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Newcastle College,Newcastle,England

History

Newcastle, known at the time as "Pons Aelius" was founded by the Roman Emperor Hadrian, whose Wall is still visible in parts of Newcastle,
particularly along the West Road. The course of the "Roman Wall" can also be traced eastwards to Wallsend (Segedunum).
After the Roman withdrawal from Britain, Newcastle became part of the powerful Anglo-Saxon kingdom of Northumbria and was known throughout this
period as Monkchester. After a series of conflicts with the Danes and the devastation north of the River Tyne inflicted by Odo after the 1080
rebellion against the Normans, Monkchester was all but destroyed. Because of its strategic position, Robert Curthose, son of the Conqueror,
erected a wooden castle there in 1080 and the town was henceforth known as Novum Castellum or Newcastle.

Throughout the Middle Ages, Newcastle was England's northern fortress, in the Border war against Scotland. The Scots king William the Lion was
imprisoned in Newcastle in 1174, and Edward I brought the Stone of Scone and William Wallace south through the town. Newcastle was successfully
defended against the Scots three times during the 14th century and around this time became a county corporate.
King Charles bestowed upon Newcastle the East of England coal trading rights. This monopoly helped Newcastle prosper, but it had its impact on
the growth of near-neighbours Sunderland, causing a Tyne-Wear rivalry that still exists. During the English Civil War, Newcastle supported the
king and in 1644 was stormed ('with roaring drummes') by Cromwell's Scots allies, based in pro-Parliament Sunderland. The grateful King bestowed
the motto "Fortiter Defendit Triumphans" ("Triumphing by a brave defence") upon the town. Ironically, Charles was imprisoned in Newcastle by the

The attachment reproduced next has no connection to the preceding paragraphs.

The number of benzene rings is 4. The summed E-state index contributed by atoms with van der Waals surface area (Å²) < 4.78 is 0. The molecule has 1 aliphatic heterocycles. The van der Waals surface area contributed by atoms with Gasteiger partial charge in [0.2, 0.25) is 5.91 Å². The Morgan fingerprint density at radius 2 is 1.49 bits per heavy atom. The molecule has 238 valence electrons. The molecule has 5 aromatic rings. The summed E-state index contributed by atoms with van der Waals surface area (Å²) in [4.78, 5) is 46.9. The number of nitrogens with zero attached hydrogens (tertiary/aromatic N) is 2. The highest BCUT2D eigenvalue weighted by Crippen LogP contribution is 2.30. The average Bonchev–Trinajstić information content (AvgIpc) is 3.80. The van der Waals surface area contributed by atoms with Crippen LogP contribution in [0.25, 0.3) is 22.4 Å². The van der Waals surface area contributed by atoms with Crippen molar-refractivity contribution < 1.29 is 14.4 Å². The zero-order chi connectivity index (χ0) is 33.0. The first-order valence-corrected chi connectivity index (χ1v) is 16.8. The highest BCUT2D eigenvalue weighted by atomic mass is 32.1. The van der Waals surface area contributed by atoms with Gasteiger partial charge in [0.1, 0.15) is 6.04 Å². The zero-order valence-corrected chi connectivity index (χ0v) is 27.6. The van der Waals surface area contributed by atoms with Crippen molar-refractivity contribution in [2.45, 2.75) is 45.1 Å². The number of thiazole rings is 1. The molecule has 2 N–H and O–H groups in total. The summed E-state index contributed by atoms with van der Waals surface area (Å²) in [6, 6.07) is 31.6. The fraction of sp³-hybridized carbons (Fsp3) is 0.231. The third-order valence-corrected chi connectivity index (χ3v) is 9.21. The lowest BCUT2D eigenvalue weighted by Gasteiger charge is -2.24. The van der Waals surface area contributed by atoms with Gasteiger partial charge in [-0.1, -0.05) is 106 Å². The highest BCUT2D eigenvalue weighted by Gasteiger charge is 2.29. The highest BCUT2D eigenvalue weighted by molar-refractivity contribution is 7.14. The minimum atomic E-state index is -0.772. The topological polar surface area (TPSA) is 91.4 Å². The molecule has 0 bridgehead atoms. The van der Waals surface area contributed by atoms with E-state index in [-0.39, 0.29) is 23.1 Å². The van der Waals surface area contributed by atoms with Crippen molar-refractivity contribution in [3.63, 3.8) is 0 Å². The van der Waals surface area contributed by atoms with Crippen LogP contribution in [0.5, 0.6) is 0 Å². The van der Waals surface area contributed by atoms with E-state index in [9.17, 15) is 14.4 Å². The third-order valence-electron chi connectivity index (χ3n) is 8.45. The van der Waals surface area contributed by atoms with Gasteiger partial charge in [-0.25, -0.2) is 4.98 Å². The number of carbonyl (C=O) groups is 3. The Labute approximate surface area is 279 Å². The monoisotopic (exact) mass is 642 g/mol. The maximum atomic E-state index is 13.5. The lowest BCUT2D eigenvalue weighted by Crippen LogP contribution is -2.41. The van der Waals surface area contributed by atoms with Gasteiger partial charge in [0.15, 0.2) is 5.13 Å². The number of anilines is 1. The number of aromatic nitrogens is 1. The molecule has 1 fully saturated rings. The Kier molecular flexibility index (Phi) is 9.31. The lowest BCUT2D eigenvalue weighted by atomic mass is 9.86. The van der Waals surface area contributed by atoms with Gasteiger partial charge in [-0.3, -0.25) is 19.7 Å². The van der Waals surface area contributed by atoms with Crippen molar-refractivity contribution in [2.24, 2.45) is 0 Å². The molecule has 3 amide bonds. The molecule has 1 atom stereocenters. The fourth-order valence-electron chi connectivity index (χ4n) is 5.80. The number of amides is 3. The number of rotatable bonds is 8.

Scots in 1646-7.
In the 18th century, Newcastle was the country's largest print centre after London, Oxford and Cambridge, and the Literary and Philosophical
Society of 1793, with its erudite debates and large stock of books in several languages predated the London Library by half a century.
Newcastle also became the greatest glass producer in the world. Newcastle's development as a major city, however, owed most to its central
role in the export of coal.  The phrase taking coals to Newcastle was first recorded in 1538. In the nineteenth century, shipbuilding and heavy
engineering were central to the city's prosperity; and the city was a powerhouse of the Industrial Revolution. Innovation in Newcastle and
surrounding areas included the development of Safety lamps, Stephenson's Rocket, Lord Armstrong's artillery, Joseph Swan's electric light bulbs,
and Charles Parsons' invention of the steam turbine, which led to the revolution of marine propulsion and the production of cheap electricity.
 
Cost of livingNewcastle benefits from a low cost of living - cheaper than the south of England. One of the many benefits of living in Newcastle is the low cost
of student accommodation and food, leisure facilities and nightlife. It is no suprise that many international students stay in Newcastle!




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